The concept of international tribunals arises from the agreement between nations. But the question of existing and operating are two different issues. Even though there exist other tribunals ICJ holds a special space and if any state which is a member of the UN may come before the court to seek justice.

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The ICJ has to follow non-enforcement for state who has agreed not to join the international organization. So the court abstained from making an attempt to make states adhere to human rights standard against their will. The building block to enforce this rule was Article 2(7) of the UN Charter: “Nothing contained in the present Charter shall authorize the United Nations to intervene in matters which are essentially within the domestic jurisdiction of any state or shall require the Members to submit such matters to settlement under the present Charter.”1

Enforcement of international justice is important to ensure that domestic terror and violence will not be nonchalantly observed by the international body. Increasing consensus has arisen which ensures that it is a matter of international concern. This has been proven through the establishment of the UN’s peach-keeping forces, observer missions, truth commissions, and international criminal tribunals shows the UN’s willingness to intervene in a non-member state’s internal conflicts in order to ensure enforcement of the rule of law and human rights. This was a necessary stance which if applied in Rwanda could have stopped the genocide there.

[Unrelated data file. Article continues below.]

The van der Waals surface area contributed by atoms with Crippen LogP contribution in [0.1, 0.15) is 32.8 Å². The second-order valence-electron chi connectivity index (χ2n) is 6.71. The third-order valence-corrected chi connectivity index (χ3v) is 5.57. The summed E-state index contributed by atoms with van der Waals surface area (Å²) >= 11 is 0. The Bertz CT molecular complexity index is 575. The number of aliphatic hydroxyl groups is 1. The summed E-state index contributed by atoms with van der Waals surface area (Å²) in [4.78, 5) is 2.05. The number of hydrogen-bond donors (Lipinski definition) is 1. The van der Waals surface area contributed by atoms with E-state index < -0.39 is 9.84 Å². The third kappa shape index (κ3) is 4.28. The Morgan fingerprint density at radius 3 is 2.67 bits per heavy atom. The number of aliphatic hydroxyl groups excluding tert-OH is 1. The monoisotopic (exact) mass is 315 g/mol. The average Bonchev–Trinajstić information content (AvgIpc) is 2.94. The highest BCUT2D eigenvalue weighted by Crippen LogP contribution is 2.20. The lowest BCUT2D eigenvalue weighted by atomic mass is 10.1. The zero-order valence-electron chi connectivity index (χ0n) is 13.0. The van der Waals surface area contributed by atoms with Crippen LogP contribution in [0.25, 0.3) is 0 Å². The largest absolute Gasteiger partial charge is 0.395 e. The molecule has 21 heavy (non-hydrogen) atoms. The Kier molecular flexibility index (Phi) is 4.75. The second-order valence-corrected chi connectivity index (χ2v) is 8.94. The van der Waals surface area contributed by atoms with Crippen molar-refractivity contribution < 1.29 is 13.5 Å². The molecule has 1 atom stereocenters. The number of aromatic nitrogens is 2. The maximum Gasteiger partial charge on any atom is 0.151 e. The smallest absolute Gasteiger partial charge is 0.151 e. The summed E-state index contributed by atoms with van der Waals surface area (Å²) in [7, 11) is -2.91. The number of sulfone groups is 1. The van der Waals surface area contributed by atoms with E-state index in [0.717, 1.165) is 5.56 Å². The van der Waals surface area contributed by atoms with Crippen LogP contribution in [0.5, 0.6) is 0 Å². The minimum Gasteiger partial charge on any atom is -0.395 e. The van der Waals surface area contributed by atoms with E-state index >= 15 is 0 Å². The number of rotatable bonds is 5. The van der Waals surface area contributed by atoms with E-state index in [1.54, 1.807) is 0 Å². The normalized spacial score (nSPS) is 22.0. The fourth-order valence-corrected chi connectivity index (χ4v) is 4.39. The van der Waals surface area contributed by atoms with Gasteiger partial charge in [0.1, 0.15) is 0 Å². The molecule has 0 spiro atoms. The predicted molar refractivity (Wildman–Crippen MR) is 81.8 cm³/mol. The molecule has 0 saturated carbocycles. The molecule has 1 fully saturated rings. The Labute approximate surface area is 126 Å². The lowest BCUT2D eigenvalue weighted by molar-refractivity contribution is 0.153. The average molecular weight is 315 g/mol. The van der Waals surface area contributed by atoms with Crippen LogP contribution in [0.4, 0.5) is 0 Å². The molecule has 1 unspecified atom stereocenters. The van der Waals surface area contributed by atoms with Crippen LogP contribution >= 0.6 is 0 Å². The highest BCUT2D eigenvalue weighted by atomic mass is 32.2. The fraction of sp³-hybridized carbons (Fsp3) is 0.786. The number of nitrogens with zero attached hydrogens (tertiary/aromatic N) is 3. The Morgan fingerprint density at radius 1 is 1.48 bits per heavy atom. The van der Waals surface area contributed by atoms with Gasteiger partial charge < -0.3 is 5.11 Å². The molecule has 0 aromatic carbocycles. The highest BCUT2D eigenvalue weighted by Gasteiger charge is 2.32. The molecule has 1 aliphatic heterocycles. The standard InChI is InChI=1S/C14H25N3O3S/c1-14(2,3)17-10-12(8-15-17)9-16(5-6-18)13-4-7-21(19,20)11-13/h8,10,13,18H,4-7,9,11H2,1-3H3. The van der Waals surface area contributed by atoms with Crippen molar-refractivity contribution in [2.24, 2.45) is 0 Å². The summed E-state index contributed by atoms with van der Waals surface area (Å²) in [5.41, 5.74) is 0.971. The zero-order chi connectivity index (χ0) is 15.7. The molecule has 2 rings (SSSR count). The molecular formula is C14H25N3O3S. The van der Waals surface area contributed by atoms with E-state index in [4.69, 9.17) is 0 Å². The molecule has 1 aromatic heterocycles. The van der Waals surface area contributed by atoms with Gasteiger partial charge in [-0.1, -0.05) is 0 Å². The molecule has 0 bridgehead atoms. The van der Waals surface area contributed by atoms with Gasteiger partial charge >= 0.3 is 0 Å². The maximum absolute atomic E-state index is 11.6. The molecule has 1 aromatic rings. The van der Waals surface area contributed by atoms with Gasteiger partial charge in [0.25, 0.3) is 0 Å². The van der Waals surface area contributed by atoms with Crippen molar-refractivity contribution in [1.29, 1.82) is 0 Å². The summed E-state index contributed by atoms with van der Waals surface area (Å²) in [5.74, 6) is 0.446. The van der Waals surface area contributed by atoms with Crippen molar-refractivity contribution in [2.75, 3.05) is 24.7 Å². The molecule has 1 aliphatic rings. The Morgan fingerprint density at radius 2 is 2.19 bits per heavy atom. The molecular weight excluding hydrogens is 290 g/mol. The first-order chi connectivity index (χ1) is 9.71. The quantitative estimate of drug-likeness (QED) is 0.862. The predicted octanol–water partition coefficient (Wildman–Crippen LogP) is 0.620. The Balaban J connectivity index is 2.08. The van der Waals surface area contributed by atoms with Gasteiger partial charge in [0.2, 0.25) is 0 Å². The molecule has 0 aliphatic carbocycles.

Further, a State can intervene into another country’s land to ensure safety and obliging to the human rights of the people. Examples of such intervention by member states are the Indian intervention in the then East Pakistan in 1971, the Vietnamese intervention in Cambodia in 1978, the Tanzanian intervention in Uganda in 1979, and more recently the US intervention in Iraq. But this rules out the possibility of institutional enforcer of international law.

Thus, international law can be enforced through international organizations like the UN and ICJ. Given the nature of international law, it has already been codified through the Vienna Convention. What is important to understand is that whether it should be codified or enforced? The law should be enforced. This is because there are States who have been undertaking aggression or Genocide which need to be stopped by international intervention. Only codification of the law cannot solve such a situation.

Works Cited

  1. Henkin, L. (1995). International Law. Netherlands: Martinus Nijhoff Publishers.
  2. UN Treaty. (1999). International Court of Justice. Web.


1 U.N. Charter art. 2, ¶ 7, signed  1945, 59 Stat. 1031, T.S. No. 993, 3 Bevans 1153 (entered into force 1945).

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StudyCorgi. "International Norms, Values, and Law Enforcement." October 23, 2021.


StudyCorgi. 2021. "International Norms, Values, and Law Enforcement." October 23, 2021.


StudyCorgi. (2021) 'International Norms, Values, and Law Enforcement'. 23 October.